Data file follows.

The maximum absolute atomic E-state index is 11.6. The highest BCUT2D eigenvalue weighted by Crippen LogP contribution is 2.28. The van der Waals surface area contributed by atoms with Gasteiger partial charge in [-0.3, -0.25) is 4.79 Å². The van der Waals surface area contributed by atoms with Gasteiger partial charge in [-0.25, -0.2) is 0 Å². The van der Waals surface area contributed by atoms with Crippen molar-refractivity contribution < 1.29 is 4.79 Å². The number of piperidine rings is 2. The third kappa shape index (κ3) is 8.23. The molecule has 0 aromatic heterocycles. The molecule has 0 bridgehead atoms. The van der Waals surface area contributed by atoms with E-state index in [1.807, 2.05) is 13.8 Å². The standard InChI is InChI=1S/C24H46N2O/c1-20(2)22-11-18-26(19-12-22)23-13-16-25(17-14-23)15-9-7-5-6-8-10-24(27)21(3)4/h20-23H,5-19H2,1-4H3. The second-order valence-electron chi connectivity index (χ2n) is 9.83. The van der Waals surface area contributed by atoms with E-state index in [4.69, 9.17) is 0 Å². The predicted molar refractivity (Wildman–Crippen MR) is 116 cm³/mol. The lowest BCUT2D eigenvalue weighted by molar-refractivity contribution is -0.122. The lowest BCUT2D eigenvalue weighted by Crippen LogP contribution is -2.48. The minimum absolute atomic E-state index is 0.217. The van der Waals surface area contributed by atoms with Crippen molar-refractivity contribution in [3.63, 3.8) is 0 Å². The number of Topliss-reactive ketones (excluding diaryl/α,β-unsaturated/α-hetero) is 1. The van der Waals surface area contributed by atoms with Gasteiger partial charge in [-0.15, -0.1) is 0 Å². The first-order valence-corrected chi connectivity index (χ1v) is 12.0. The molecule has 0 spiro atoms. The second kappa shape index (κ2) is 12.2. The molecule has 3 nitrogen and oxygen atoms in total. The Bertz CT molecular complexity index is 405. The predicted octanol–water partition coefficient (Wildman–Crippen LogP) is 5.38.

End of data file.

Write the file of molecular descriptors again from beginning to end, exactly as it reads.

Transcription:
The maximum absolute atomic E-state index is 11.6. The highest BCUT2D eigenvalue weighted by Crippen LogP contribution is 2.28. The van der Waals surface area contributed by atoms with Gasteiger partial charge in [-0.3, -0.25) is 4.79 Å². The van der Waals surface area contributed by atoms with Gasteiger partial charge in [-0.25, -0.2) is 0 Å². The van der Waals surface area contributed by atoms with Crippen molar-refractivity contribution < 1.29 is 4.79 Å². The number of piperidine rings is 2. The third kappa shape index (κ3) is 8.23. The molecule has 0 aromatic heterocycles. The molecule has 0 bridgehead atoms. The van der Waals surface area contributed by atoms with E-state index in [1.807, 2.05) is 13.8 Å². The standard InChI is InChI=1S/C24H46N2O/c1-20(2)22-11-18-26(19-12-22)23-13-16-25(17-14-23)15-9-7-5-6-8-10-24(27)21(3)4/h20-23H,5-19H2,1-4H3. The second-order valence-electron chi connectivity index (χ2n) is 9.83. The van der Waals surface area contributed by atoms with E-state index in [4.69, 9.17) is 0 Å². The predicted molar refractivity (Wildman–Crippen MR) is 116 cm³/mol. The lowest BCUT2D eigenvalue weighted by molar-refractivity contribution is -0.122. The lowest BCUT2D eigenvalue weighted by Crippen LogP contribution is -2.48. The minimum absolute atomic E-state index is 0.217. The van der Waals surface area contributed by atoms with Crippen molar-refractivity contribution in [3.63, 3.8) is 0 Å². The number of Topliss-reactive ketones (excluding diaryl/α,β-unsaturated/α-hetero) is 1. The van der Waals surface area contributed by atoms with Gasteiger partial charge in [-0.15, -0.1) is 0 Å². The first-order valence-corrected chi connectivity index (χ1v) is 12.0. The molecule has 0 spiro atoms. The second kappa shape index (κ2) is 12.2. The molecule has 3 nitrogen and oxygen atoms in total. The Bertz CT molecular complexity index is 405. The predicted octanol–water partition coefficient (Wildman–Crippen LogP) is 5.38.